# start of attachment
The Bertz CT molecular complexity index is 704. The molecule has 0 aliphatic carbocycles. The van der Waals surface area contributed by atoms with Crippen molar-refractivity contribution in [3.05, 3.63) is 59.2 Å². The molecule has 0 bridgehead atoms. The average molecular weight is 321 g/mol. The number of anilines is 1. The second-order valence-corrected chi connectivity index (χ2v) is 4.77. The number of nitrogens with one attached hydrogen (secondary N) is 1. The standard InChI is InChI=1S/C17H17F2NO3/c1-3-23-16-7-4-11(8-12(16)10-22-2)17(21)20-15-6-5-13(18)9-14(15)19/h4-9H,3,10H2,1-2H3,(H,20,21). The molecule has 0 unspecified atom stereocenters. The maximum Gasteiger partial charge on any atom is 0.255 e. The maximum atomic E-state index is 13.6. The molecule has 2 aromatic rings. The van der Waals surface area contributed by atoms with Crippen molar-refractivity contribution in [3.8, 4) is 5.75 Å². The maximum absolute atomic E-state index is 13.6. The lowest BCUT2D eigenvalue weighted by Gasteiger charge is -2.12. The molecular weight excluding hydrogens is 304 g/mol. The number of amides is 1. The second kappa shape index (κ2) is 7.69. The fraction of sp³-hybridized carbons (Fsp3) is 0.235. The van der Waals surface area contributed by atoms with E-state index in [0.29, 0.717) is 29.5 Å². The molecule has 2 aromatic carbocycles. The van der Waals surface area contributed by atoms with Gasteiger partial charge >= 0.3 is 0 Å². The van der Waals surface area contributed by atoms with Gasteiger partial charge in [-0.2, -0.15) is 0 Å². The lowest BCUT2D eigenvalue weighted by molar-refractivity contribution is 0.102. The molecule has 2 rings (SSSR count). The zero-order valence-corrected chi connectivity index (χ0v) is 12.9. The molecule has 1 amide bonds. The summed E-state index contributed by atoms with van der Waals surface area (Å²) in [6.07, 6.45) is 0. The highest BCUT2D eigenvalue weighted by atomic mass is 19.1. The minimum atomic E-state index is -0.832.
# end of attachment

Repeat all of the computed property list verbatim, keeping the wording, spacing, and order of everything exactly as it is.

The Bertz CT molecular complexity index is 704. The molecule has 0 aliphatic carbocycles. The van der Waals surface area contributed by atoms with Crippen molar-refractivity contribution in [3.05, 3.63) is 59.2 Å². The molecule has 0 bridgehead atoms. The average molecular weight is 321 g/mol. The number of anilines is 1. The second-order valence-corrected chi connectivity index (χ2v) is 4.77. The number of nitrogens with one attached hydrogen (secondary N) is 1. The standard InChI is InChI=1S/C17H17F2NO3/c1-3-23-16-7-4-11(8-12(16)10-22-2)17(21)20-15-6-5-13(18)9-14(15)19/h4-9H,3,10H2,1-2H3,(H,20,21). The molecule has 0 unspecified atom stereocenters. The maximum Gasteiger partial charge on any atom is 0.255 e. The maximum atomic E-state index is 13.6. The molecule has 2 aromatic rings. The van der Waals surface area contributed by atoms with Crippen molar-refractivity contribution in [3.8, 4) is 5.75 Å². The maximum absolute atomic E-state index is 13.6. The lowest BCUT2D eigenvalue weighted by Gasteiger charge is -2.12. The molecular weight excluding hydrogens is 304 g/mol. The number of amides is 1. The second kappa shape index (κ2) is 7.69. The fraction of sp³-hybridized carbons (Fsp3) is 0.235. The van der Waals surface area contributed by atoms with E-state index in [0.29, 0.717) is 29.5 Å². The molecule has 2 aromatic carbocycles. The van der Waals surface area contributed by atoms with Gasteiger partial charge >= 0.3 is 0 Å². The van der Waals surface area contributed by atoms with Gasteiger partial charge in [-0.2, -0.15) is 0 Å². The lowest BCUT2D eigenvalue weighted by molar-refractivity contribution is 0.102. The molecule has 2 rings (SSSR count). The zero-order valence-corrected chi connectivity index (χ0v) is 12.9. The molecule has 1 amide bonds. The summed E-state index contributed by atoms with van der Waals surface area (Å²) in [6.07, 6.45) is 0. The highest BCUT2D eigenvalue weighted by atomic mass is 19.1. The minimum atomic E-state index is -0.832.